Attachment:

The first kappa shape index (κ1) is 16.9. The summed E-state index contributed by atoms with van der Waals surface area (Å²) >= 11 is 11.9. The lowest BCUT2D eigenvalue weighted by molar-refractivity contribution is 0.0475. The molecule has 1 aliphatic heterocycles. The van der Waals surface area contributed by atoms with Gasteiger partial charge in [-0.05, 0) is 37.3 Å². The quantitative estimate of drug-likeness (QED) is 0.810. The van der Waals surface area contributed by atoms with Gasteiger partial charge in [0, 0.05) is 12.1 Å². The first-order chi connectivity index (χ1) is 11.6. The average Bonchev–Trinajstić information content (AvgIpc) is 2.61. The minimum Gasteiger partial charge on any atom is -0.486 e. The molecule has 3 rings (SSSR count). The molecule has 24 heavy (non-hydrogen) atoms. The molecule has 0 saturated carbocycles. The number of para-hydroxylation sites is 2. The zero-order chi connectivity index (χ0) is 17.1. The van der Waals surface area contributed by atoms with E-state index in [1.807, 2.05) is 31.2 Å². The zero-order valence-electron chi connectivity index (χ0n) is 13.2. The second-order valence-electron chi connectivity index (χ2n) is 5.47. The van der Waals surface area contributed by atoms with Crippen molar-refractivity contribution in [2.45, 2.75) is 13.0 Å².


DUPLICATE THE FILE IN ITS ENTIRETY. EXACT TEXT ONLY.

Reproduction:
The first kappa shape index (κ1) is 16.9. The summed E-state index contributed by atoms with van der Waals surface area (Å²) >= 11 is 11.9. The lowest BCUT2D eigenvalue weighted by molar-refractivity contribution is 0.0475. The molecule has 1 aliphatic heterocycles. The van der Waals surface area contributed by atoms with Gasteiger partial charge in [-0.05, 0) is 37.3 Å². The quantitative estimate of drug-likeness (QED) is 0.810. The van der Waals surface area contributed by atoms with Gasteiger partial charge in [0, 0.05) is 12.1 Å². The first-order chi connectivity index (χ1) is 11.6. The average Bonchev–Trinajstić information content (AvgIpc) is 2.61. The minimum Gasteiger partial charge on any atom is -0.486 e. The molecule has 3 rings (SSSR count). The molecule has 24 heavy (non-hydrogen) atoms. The molecule has 0 saturated carbocycles. The number of para-hydroxylation sites is 2. The zero-order chi connectivity index (χ0) is 17.1. The van der Waals surface area contributed by atoms with E-state index in [1.807, 2.05) is 31.2 Å². The zero-order valence-electron chi connectivity index (χ0n) is 13.2. The second-order valence-electron chi connectivity index (χ2n) is 5.47. The van der Waals surface area contributed by atoms with Crippen molar-refractivity contribution in [2.45, 2.75) is 13.0 Å².